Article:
Sometimes we don’t pay close enough attention to the stories we’re given. That, at least, is the message of many a ghost story. Take the horror film The Blair Witch Project, the 1999 cult blockbuster by Daniel Myrick and Eduardo Sánchez that purports to tell the true story of three filmmakers who disappeared while working on a documentary about the legend of the Blair Witch, a ghost that haunts the forests near Burkittsville, Maryland. The young people—actors, all, though it didn’t seem that way at first—discount their interviews with locals (“Do you remember something that Mary Brown said the other day?” one of them asks her companions, before muttering to herself, “Fuck, I wasn’t listening to her because I thought she was a lunatic.”), only to find themselves the witch’s next victims. It is, of course, a common trope in ghost tales and horror films: We know the outlines of the story, we tell it to spook our friends, but we haven’t really listened. The mistake only becomes apparent once it’s too late. This is true both for the characters within a story and for us, the audience of readers or viewers. Ghostly narratives carry lessons for us, too, even if we’re not in imminent danger.
According to Ben Rock, The Blair Witch Project’s production designer and the person responsible for the film’s mythology, the Blair Witch was inspired by (among other stories) an actual legend: the Bell Witch of Tennessee.* In addition to Myrick and Sánchez’s film (and its two sequels), there’s also 2005’s An American Haunting and several direct-to-video offerings, along with an A&E series, Cursed: The Bell Witch. The legend has inspired all manner of music, from Charles Faulkner Bryant’s classical cantata to the Seattle-based doom metal band that took Bell Witch as its name. There is also the tourist trap in Adams, Tennessee, about an hour north of Nashville: the Bell Witch Cave, which remains enduringly popular despite having only the most tenable connection to the legend itself. In a dozen ways, it’s a story we’ve been telling over and over again, as if we know it, without really paying attention to what it’s trying to tell us.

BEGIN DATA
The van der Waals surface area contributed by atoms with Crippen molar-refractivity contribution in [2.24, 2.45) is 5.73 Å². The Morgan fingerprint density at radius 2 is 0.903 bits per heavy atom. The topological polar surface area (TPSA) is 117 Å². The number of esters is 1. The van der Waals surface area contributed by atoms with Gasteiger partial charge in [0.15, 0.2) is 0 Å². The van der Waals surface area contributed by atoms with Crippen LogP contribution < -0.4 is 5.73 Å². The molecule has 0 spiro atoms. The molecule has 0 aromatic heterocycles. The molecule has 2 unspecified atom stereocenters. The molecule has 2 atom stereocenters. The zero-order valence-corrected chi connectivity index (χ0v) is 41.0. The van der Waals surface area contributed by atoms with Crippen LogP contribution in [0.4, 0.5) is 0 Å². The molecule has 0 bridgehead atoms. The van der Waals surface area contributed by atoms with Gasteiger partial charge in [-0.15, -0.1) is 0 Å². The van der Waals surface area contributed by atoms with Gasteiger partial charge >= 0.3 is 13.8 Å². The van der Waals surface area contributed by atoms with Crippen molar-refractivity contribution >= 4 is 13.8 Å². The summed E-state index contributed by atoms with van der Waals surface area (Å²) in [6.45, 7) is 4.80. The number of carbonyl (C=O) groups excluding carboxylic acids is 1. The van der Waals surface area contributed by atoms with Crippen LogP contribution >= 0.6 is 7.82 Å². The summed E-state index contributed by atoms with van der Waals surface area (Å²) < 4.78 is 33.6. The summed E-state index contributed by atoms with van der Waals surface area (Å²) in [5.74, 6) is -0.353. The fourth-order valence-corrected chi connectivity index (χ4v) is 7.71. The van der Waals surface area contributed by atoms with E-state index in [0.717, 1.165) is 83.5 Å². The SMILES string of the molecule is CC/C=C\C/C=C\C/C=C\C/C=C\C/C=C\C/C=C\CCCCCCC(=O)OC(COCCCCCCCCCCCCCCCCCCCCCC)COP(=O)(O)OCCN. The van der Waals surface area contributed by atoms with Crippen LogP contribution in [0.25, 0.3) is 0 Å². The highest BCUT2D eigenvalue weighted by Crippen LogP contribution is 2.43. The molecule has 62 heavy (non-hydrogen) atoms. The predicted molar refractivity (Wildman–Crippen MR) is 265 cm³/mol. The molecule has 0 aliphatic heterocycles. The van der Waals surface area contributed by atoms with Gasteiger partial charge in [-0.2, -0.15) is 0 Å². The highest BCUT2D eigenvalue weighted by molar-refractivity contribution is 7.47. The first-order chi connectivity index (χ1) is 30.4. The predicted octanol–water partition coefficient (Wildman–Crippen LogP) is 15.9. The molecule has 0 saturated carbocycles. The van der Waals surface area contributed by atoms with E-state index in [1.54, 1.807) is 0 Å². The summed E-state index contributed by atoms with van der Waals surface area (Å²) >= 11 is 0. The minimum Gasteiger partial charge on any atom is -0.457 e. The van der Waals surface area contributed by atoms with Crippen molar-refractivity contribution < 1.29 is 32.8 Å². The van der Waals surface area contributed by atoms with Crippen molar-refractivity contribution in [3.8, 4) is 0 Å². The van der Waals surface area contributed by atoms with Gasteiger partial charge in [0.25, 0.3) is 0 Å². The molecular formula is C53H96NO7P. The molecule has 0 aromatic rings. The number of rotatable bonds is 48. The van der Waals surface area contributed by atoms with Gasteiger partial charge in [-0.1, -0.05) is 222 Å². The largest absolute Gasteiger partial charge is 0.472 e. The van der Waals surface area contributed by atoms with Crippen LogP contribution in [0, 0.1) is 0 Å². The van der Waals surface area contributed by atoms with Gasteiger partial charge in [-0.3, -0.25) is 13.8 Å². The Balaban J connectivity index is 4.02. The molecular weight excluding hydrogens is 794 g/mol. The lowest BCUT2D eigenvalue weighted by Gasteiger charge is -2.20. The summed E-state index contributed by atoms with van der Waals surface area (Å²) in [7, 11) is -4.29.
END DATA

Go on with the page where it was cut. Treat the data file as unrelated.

The story of what happened to the Bell family two hundred years ago is unsettling and terrifying, to be sure, but it lingers not just because it’s a good ghost tale, but because it’s built around a series of anxieties that have come to define much of American culture: about what happens when a patriarch loses control of his family, when religions come into conflict, and what takes place out on the borderlands between civilization and the wild.
The basic contours of the story have been fixed for at least a century, since the 1894 publication of Martin van Buren Ingram’s An Authenticated History of the Famous Bell Witch. According to Ingram, a mysterious series of events began to befall a prosperous farmer named John Bell in 1817. The Bell homestead was in Red River, Tennessee, an hour north of Nashville, near the Kentucky border in what is now the town of Adams. John and his wife Lucy had six children, including a daughter named Betsy who was 12 years old when the troubles began. One night in fall 1817, John Bell was walking through his corn field when he came across a strange animal, unlike any he’d ever seen. Assuming it was some kind of dog, he shot at it and it fled. Other disquieting events followed: His son Drew saw a strange bird soon thereafter, and Betsy reported seeing the body of a young girl in a green dress hanging from the trees in the forest nearby.
Whatever it was, it didn’t stay in the forests or fields. Strange sounds filled the house at odd hours, including mysterious knocking, the sound of rats gnawing at bedposts, dogs barking and snarling, and chains being dragged across the floor. Bedsheets were torn from sleepers, and pillows were jerked from beneath their heads. Eventually, the Bells began to hear a woman’s voice: the entity, it seemed, could talk, and she talked a lot. She knew scripture, and seemingly things about the family that no one else could know. At first a pleasant curiosity and devoutly religious, the entity soon turned sour: insulting John, trying to interfere with Betsy’s love life, gossiping, and spewing racist insults at the Black people the Bells enslaved. The entity became legend; everyone in Red River knew of the Bell’s resident spirit, Ingram’s telling explained, and visitors came from all over to bear witness, including war hero and future president Andrew Jackson, who spent a night with his men attempting to draw out the spirit.